So, where do you find the best franchise lawyers? When selecting any professional, it is their reputation for performance that is important to you. Getting a recommendation from another professional you work with and trust is the strongest indication of the competence you can have when conducting your interviews. Ask your franchise consultant to recommend to you several law firms they have worked with whose work product they stand behind. At MSA we routinely work with many lawyers and generally provide our clients with two or three recommendations that we believe meet our client’s overall franchise legal needs. Most franchisors will continue to retain their outside general lawyer for general corporate and tax matters and will use the franchise law firm only for franchise-related issues. Other great sources of advice may be your own outside legal counsel, possibly even your accountant.

Qualifications for Franchise Lawyers

The lawyers you interview should be members of the American Bar Association Forum on Franchising. This is a practice segment of the ABA; almost all serious franchise lawyers and most franchise business advisors, even if they are not lawyers, are members and regularly attend their programs. Since the forum is peer-driven, the lawyers and consultants you interview should routinely be selected by their peers to speak at the forum’s annual meeting and to regularly contribute to its publications - indicating that they are routinely and regularly recognized as an expert by their peers. Many will also be members of the International Franchise Association’s Supplier Forum and, as with the ABA, the better practitioners will routinely be asked to speak at the IFA’s legal symposium and other programs.

Because some franchisee-oriented lawyers believe the IFA is more supportive of their franchisor members than their franchise members, quite a number of the better franchise lawyers are unfortunately not members of the IFA. It is a sentiment that I understand based on my many years of experience in the IFA, but I don't believe it is reflective of the organization today. A good source for locating franchisee-oriented law firms is the Mainly Franchisee section of Chambers USA. You only make this list through peer review and based on a review of the firms they list, I think they do a good job.

Don’t be overly influenced by the prominence of an advertisement in a directory or in a magazine. You really need to look for proven experience. Ask for references from their existing and past clients, and check them out. Examine their specific practice experience, usually described on the lawyer’s own website. Also, ask your current lawyer to check the information found on the lawyer in a respected published directory such as Martindale-Hubbell.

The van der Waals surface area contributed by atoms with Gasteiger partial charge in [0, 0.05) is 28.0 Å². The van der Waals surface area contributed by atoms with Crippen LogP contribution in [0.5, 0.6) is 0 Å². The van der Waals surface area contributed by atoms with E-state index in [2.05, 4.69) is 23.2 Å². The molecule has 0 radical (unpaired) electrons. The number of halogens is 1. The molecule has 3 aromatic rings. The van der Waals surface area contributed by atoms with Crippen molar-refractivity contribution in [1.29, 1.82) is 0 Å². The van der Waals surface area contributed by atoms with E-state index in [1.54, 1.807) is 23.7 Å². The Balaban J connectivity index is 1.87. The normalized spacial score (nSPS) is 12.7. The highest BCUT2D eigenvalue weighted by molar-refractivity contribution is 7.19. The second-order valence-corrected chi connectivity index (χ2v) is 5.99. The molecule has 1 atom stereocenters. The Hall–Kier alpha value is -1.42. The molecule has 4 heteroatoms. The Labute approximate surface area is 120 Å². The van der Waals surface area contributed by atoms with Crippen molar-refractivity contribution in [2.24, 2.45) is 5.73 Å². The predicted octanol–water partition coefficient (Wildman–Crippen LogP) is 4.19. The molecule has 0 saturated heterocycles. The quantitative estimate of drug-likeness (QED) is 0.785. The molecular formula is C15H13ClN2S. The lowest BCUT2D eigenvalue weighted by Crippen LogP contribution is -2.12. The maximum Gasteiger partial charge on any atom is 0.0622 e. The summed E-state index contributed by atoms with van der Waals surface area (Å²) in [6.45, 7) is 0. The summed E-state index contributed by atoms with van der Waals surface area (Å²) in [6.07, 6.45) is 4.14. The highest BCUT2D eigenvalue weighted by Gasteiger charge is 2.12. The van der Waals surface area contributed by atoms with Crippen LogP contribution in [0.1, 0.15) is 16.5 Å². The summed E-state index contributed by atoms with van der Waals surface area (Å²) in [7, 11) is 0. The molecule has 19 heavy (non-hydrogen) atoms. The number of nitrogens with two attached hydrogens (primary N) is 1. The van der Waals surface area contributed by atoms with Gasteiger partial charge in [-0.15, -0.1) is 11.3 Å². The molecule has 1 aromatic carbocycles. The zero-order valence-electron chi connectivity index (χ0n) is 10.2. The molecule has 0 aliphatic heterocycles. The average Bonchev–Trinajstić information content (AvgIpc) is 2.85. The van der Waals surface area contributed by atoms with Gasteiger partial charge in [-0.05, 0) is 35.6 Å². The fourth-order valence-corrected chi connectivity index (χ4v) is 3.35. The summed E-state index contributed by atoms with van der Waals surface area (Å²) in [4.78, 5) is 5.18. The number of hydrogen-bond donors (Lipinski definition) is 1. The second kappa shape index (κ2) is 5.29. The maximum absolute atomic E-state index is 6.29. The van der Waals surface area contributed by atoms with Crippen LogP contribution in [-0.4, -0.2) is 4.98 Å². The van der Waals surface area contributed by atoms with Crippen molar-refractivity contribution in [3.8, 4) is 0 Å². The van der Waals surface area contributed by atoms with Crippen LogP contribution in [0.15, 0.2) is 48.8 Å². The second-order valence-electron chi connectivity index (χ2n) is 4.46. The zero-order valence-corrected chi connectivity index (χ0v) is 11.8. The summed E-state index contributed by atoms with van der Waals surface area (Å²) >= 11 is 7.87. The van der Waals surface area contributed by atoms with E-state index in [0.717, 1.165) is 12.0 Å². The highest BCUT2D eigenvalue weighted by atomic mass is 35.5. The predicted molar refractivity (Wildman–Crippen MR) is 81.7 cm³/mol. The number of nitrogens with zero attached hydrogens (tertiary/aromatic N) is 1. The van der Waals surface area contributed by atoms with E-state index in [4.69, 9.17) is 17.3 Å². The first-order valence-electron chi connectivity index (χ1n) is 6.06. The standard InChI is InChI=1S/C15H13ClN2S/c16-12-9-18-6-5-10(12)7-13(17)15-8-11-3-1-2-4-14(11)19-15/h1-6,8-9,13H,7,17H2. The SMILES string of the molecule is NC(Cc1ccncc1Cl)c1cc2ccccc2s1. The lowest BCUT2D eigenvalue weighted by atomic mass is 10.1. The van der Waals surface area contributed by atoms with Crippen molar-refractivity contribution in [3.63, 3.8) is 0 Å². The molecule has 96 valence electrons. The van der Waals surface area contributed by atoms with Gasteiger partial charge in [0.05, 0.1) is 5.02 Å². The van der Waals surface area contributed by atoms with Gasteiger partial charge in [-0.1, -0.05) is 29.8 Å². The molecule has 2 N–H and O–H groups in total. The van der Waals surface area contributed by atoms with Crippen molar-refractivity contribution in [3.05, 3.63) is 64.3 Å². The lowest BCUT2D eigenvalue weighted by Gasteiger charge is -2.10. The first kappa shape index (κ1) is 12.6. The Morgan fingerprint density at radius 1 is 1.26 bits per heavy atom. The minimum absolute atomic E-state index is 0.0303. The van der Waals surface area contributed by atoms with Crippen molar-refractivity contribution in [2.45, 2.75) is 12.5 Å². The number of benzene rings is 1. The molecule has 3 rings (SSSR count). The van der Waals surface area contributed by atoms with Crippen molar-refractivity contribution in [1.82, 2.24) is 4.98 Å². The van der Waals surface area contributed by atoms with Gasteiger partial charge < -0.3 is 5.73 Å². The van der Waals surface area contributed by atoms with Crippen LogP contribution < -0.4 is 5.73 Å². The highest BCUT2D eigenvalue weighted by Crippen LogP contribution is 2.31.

You Do Get What You Pay For

It is foolish to pick any professional based on their hourly rates. Lawyers and other professionals’ fees are usually based on their experience and their reputation. All professionals are not equal, and saving money by picking someone who is not best of the breed can be much more expensive later on. Besides, with experience comes speed. Get an estimate of the total cost of the engagement or the services you are requesting, not just what they will bill you by the hour. The hourly billing rate is really not important. Have your general counsel work with you in reviewing the engagement letter of your franchise lawyer and consultant before you sign it.

In most cases, the geographic location of the lawyer and consultant is immaterial. Most franchise lawyers, especially those that work with franchisees, perform much of their work with clients over the phone or electronically. All qualified franchise lawyers and consultants are fully capable of working with you; your goal is not to select the closest professional, but the best professional. The “best” does not mean the most expensive, nor does it mean the most convenient geographically.

Finally, if you perform the investigation I recommend above and when contacting a franchise lawyer discover they don't provide the services you require, ask them for a recommendation. The ranks of great franchise lawyers and business advisors are relatively small. While we may hold different philosophical views on the issues, we know the professionals on the other side who we respect, and many of them are also friends.

There are many marginally experienced ex-franchise salespeople and others offering their services as independent consultants. But take your time and invest in the best. Selecting your franchise lawyer and consultant is one area where you cannot afford to make a mistake.